Cms - Does anyone know for sure if CMS requests

karilynn

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Does anyone know for sure if CMS requests supercede CPT Guidelines? I was recently told this but I would like to see it documented somewhere. Does anyone know where I would find this information? I don't feel comfortable changing codes because the insurance company wants us to.

Thanks,

Kari
 

kevbshields

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If CMS is requesting a specific service be submitted to it in a specific format and you have that request in writing, you should provide it to that payer in that format.

While I do not enjoy altering stated coding guidelines myself, it is sometimes necessary from a compliance standpoint. For instance, it doesn't have to be "written" somewhere that you attach a "GA" Modifier to a service for which you have a signed ABN (we're talking a Medicare Bene here), it is simply sound and compliant coding.

I believe it is the responsibility of the practice/physician once the agreement is made to participate in the Medicare program. The Federal Register searches I've done are not showing me exactly what I need to see.

Hopefully someone else will have the specific document or mention of it.

Of course, when we say that CMS guidelines supercede stated guidelines elsewhere, it would only apply to either Medicare or Medicaid patients--dependent upon the specific situation.

Good luck.
 

jmanter

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CMS is not a coding authority. The major authorites are AMA, AHA, and AHIMA per the Federal Register. CMS must follow the coding rules and has to be educated on them at times.
 

b.cobuzzi

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For Medicare / Medicaid patients, CMS guidelines supercede other guidelines. They spell out exactly what they want and since they hold all the money, and can implement all the laws, they are the one's carrying the big stick.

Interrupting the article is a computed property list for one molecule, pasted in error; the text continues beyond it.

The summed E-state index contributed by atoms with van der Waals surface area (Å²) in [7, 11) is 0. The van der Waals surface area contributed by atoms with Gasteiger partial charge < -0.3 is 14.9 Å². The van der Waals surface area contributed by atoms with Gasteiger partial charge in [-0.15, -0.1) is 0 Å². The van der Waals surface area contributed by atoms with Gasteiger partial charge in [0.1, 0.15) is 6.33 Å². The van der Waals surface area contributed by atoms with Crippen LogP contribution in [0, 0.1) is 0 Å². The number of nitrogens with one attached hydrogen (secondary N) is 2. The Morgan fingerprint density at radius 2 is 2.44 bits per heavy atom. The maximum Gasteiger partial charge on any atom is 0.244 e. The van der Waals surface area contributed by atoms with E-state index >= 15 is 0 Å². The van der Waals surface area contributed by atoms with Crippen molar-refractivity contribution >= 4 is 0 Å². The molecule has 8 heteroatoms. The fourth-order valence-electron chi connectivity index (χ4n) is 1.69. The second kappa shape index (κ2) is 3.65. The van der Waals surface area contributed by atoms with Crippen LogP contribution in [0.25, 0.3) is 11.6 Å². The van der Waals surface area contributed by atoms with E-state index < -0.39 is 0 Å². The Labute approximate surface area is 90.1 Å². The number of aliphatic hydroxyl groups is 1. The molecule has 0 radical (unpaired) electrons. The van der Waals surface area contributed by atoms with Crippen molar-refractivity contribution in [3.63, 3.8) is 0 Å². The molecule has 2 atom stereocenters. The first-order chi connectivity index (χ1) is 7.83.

For non medicare payers, AMA for CPT, Coding Clinic (AHA) for ICD-9 should be the rules. If a private payer publishes their rules, and a physician agrees to participate with that payer, they have agreed to "play" by their rules.

The problem lies with the private payers that do not publish their rules, do not follow AMA or AHA or even CMS

Also, keep in mind that the Kennedy Kassabaum bill gave the federal government the authority to prosecute physicians under the federal fraud statutes, claims of fraud in dealing with private payers even when the rules with them are not very well defined. For example, a physician can be accused of unbundling, but what is unbundling when the private payer does not publish their bundling rules (they are propietary) and the physician only has access to CMS's NCCI (there are no bundling rules from the Coding authorities ie: AMA and AHA). It becomes a very fine line that is walked.

For the sake of the CPC credentialling exam, the AMA rules for CPT coding and the rules spelled out in your ICD-9 manual are the only guidelines and rules you are being tested on. You are not tested on reimbursement, medicare , cms or any other guidelines.

I hope this was of some help.
 

jmanter

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Yes, the testing guidelines define correct coding. CMS does not. CMS is required by law to follow the coding rules, but they stray. And they are sometimes corrected.
 
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Knoxville, Tennessee
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CMS Rules

Remember that anytime you sign a PAR or Contractual agreement with a carrier (Medicare and 3rd Party) you are agreeing to their rules and guidelines-- and their rules and guidelines "trump" CPT's rules and guidelines for their patients.

Go back and look at the wording of WCOMP policies to verify this is correct-- in TN the WCOMP policy specifically states that if TN WCOMP does not have a specific rule about something, then you follow CPT guidlines.

Also, some LCD's (local coverage of determinations) that Medicare and other insurance companies follow do not completely agree with CPT-- that's why they have their own rule.

SOS
 

donnajrichmond